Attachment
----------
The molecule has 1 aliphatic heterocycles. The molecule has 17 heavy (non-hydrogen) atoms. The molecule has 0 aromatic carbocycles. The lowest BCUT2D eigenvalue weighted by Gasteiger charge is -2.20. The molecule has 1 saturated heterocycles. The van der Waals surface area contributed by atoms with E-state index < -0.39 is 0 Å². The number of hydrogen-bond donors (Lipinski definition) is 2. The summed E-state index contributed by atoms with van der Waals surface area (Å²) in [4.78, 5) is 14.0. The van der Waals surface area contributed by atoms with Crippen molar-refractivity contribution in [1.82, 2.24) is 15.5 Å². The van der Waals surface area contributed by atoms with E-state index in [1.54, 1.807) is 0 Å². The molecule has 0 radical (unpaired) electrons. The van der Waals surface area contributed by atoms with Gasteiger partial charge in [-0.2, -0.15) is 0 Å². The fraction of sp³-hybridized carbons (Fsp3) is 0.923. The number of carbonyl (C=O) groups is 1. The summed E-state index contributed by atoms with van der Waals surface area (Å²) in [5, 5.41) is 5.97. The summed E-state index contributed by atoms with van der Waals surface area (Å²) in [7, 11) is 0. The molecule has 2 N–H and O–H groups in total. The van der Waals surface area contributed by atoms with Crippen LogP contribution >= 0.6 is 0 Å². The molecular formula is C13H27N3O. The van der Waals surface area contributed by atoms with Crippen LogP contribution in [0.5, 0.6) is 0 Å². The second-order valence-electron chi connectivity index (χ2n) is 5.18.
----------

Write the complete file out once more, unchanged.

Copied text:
The molecule has 1 aliphatic heterocycles. The molecule has 17 heavy (non-hydrogen) atoms. The molecule has 0 aromatic carbocycles. The lowest BCUT2D eigenvalue weighted by Gasteiger charge is -2.20. The molecule has 1 saturated heterocycles. The van der Waals surface area contributed by atoms with E-state index < -0.39 is 0 Å². The number of hydrogen-bond donors (Lipinski definition) is 2. The summed E-state index contributed by atoms with van der Waals surface area (Å²) in [4.78, 5) is 14.0. The van der Waals surface area contributed by atoms with Crippen molar-refractivity contribution in [1.82, 2.24) is 15.5 Å². The van der Waals surface area contributed by atoms with E-state index in [1.54, 1.807) is 0 Å². The molecule has 0 radical (unpaired) electrons. The van der Waals surface area contributed by atoms with Gasteiger partial charge in [-0.2, -0.15) is 0 Å². The fraction of sp³-hybridized carbons (Fsp3) is 0.923. The number of carbonyl (C=O) groups is 1. The summed E-state index contributed by atoms with van der Waals surface area (Å²) in [5, 5.41) is 5.97. The summed E-state index contributed by atoms with van der Waals surface area (Å²) in [7, 11) is 0. The molecule has 2 N–H and O–H groups in total. The van der Waals surface area contributed by atoms with Crippen LogP contribution >= 0.6 is 0 Å². The molecular formula is C13H27N3O. The van der Waals surface area contributed by atoms with Crippen LogP contribution in [0.5, 0.6) is 0 Å². The second-order valence-electron chi connectivity index (χ2n) is 5.18.